Classical, Experimental Music, New Music
Hospital Hill HHCD06140743
Reviewed by Alistair Noble, January 1st, 2015
Imagine you had to play a piece of music that was not just a graphic score, but a watercolour painting. For many musicians, this would be a nightmare. For some audiences, the listening might be a challenge too.
This CD is a recording of a particularly interesting and wonderful painted-score piece: David Young’s nicely titled Not Music Yet (2012) for solo piano. The score itself is rather beautiful; a swirling, abstract composition in subtle tones of black, blue and white. It has something of the air of a Turner seascape. The pianist, well known to new music fans, is the young virtuoso Zubin Kanga.
One thing needs to be said at the outset: this kind of music depends on whole-hearted collaboration. It takes a special kind of performer to undertake such a project, one who is not only imaginative and a true creator, but who also can absorb verbal input from the composer to supplement the notation. Similarly, this takes a special kind of composer: one who has a certain philosophical courage and commitment to the medium of the graphic score, and one who is able to both trust and inspire the performer in their heavy task of realising the work.
The heyday of the graphic score, in many ways, was the 1960s. A small group of composers like Sylvano Bussotti and Cornelius Cardew picked up on the ideas first put forward by pioneers like Morton Feldman and Earle Brown back in the early 1950s, developing the notion of non-conventional music notation into elaborate and artistic scores. The danger, however, as Morton Feldman often pointed out, was that the performer might play the wrong notes (!). In this context, the whole 50s/60s graphic score fad revolved around one key figure: the formidable and fearless pianist David Tudor, for whom many of these works were written. Tudor, apparently, always played the right notes.
There has been an interesting revival of graphic scoring in Australia in the past couple of years. In jazz, trumpeter Reuben Lewis performs similarly painterly works, and last year in Melbourne we heard Arcko Symphonic performing Caerwen Martin’s X-ray Baby (2012)—and yes, you guessed it: this involves x-rays and ultrasounds.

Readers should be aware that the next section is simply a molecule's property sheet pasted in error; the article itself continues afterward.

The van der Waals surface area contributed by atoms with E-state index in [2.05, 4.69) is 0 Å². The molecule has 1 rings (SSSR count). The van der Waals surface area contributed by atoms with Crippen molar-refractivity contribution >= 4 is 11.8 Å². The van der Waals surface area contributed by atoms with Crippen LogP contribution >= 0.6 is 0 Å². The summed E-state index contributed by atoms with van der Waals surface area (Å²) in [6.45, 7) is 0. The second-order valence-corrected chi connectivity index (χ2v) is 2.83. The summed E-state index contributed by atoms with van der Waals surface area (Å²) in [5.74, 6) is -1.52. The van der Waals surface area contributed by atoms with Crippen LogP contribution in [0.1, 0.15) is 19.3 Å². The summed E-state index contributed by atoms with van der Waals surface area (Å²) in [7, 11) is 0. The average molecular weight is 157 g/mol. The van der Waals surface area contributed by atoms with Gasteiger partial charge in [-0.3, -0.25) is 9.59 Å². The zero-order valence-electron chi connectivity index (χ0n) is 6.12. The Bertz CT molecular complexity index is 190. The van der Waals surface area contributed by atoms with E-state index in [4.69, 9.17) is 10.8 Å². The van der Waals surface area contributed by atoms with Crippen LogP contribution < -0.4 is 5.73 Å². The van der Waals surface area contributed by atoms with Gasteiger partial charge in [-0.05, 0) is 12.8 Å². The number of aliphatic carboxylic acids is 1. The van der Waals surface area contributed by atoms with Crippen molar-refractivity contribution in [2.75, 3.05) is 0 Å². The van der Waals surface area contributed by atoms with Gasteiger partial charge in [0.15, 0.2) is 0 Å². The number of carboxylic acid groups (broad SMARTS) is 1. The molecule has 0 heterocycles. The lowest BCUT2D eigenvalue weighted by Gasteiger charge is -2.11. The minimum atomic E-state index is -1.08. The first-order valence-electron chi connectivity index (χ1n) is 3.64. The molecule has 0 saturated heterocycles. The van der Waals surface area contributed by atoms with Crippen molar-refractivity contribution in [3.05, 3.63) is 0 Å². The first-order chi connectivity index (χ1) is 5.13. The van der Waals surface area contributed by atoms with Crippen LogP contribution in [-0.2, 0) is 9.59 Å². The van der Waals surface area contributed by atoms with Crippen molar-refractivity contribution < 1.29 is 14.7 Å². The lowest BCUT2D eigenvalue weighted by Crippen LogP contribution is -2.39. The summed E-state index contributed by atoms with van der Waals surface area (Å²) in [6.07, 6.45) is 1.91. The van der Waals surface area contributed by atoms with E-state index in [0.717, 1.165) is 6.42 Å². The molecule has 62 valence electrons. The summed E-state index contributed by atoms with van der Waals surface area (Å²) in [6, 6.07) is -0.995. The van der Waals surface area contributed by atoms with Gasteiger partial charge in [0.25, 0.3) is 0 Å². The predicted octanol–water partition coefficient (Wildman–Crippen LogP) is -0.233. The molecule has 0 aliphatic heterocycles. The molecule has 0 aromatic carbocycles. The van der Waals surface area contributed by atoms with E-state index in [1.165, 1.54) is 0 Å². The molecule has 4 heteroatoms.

In the case of Not Music Yet, we have evidence in this recording of a great collaboration. The work arises from the powerful and clear imagination of Berlin-based Australian David Young, and also depends vitally on the committed and creative performance of Kanga. The two have clearly worked on this project very deeply together. Despite the unconventional appearance of the score, Young has very clear ideas about how it should be realised, and obviously a great deal of this has been communicated in written notes and also verbal discussion. In the instructions with the score, Young writes ‘While by its nature, this notation has many freedoms, every attempt should be made to realise the graphics’ contours and shapes as carefully and precisely as possible.” Well fine, but how exactly does one do that?
In this case, Not Music Yet may be performed in two ways—a short version of 7 minutes or a long version of 42 minutes. In each case, the work consists of three parts (almost movements) with each being a single-colour sweep through the score from left to right. First the pianist plays the black parts of the score, then the blue, and finally the white.
On this beautifully recorded CD, Kanga gives us both long and short readings of the work as performed on a Stuart and Sons piano. Both are thoroughly effective in my view, as genuinely alternate versions of the same score. Kanga plays with authority, and arrays a rich palette of sonic colours. Making use of a wide range of playing techniques, including a great deal of work inside the piano on the strings, he finds ways to express the score in terms of surprisingly multifaceted and polyphonic textures. His playing in this recording is a delight to hear; sheer listening pleasure. And the music? Well, perhaps the score is aptly titled Not Music Yet, but from the moment you press play this CD gives forth real, undoubted music: I love it. The work would be a real treat to hear in a live performance.
This CD project is an important one, I feel, in so far as it gives solid evidence of just how interesting a high-level collaboration between artists can be. Certainly, this is very much the work of Kanga, who brings the piece to life in a unique way, but equally it is a testament to the creative imagination and aesthetic commitment of the composer David Young.
The CD comes in a very nicely designed case the size of a small paperback book, with beautiful reproductions of the score and a thoughtful and informative essay written by the pianist.